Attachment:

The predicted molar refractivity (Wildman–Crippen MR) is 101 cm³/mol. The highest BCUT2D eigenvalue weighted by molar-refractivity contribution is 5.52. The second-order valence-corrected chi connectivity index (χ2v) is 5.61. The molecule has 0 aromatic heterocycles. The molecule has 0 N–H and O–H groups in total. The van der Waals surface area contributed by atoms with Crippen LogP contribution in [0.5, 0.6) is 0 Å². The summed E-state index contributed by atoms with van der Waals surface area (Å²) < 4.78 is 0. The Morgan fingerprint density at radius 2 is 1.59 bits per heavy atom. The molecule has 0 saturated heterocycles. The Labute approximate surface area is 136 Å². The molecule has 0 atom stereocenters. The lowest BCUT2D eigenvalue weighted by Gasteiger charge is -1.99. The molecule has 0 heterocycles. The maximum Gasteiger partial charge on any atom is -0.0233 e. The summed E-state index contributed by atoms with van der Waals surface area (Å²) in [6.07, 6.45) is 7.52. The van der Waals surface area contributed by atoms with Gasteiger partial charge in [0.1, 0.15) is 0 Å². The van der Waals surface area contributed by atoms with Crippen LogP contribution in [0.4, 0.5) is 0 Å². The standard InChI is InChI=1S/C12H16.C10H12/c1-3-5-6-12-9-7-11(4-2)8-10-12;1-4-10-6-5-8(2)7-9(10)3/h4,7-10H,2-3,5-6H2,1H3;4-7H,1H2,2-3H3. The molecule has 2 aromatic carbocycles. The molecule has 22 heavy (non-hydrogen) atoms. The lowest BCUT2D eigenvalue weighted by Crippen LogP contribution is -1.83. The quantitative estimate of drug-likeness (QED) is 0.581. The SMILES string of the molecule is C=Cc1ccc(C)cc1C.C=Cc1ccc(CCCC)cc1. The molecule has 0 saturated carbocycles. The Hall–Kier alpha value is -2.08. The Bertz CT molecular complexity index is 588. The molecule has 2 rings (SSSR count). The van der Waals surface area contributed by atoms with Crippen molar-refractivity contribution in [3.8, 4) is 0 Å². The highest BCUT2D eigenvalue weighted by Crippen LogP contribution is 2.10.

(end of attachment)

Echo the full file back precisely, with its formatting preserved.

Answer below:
The predicted molar refractivity (Wildman–Crippen MR) is 101 cm³/mol. The highest BCUT2D eigenvalue weighted by molar-refractivity contribution is 5.52. The second-order valence-corrected chi connectivity index (χ2v) is 5.61. The molecule has 0 aromatic heterocycles. The molecule has 0 N–H and O–H groups in total. The van der Waals surface area contributed by atoms with Crippen LogP contribution in [0.5, 0.6) is 0 Å². The summed E-state index contributed by atoms with van der Waals surface area (Å²) < 4.78 is 0. The Morgan fingerprint density at radius 2 is 1.59 bits per heavy atom. The molecule has 0 saturated heterocycles. The Labute approximate surface area is 136 Å². The molecule has 0 atom stereocenters. The lowest BCUT2D eigenvalue weighted by Gasteiger charge is -1.99. The molecule has 0 heterocycles. The maximum Gasteiger partial charge on any atom is -0.0233 e. The summed E-state index contributed by atoms with van der Waals surface area (Å²) in [6.07, 6.45) is 7.52. The van der Waals surface area contributed by atoms with Gasteiger partial charge in [0.1, 0.15) is 0 Å². The van der Waals surface area contributed by atoms with Crippen LogP contribution in [0.4, 0.5) is 0 Å². The standard InChI is InChI=1S/C12H16.C10H12/c1-3-5-6-12-9-7-11(4-2)8-10-12;1-4-10-6-5-8(2)7-9(10)3/h4,7-10H,2-3,5-6H2,1H3;4-7H,1H2,2-3H3. The molecule has 2 aromatic carbocycles. The molecule has 22 heavy (non-hydrogen) atoms. The lowest BCUT2D eigenvalue weighted by Crippen LogP contribution is -1.83. The quantitative estimate of drug-likeness (QED) is 0.581. The SMILES string of the molecule is C=Cc1ccc(C)cc1C.C=Cc1ccc(CCCC)cc1. The molecule has 0 saturated carbocycles. The Hall–Kier alpha value is -2.08. The Bertz CT molecular complexity index is 588. The molecule has 2 rings (SSSR count). The van der Waals surface area contributed by atoms with Crippen molar-refractivity contribution in [3.8, 4) is 0 Å². The highest BCUT2D eigenvalue weighted by Crippen LogP contribution is 2.10.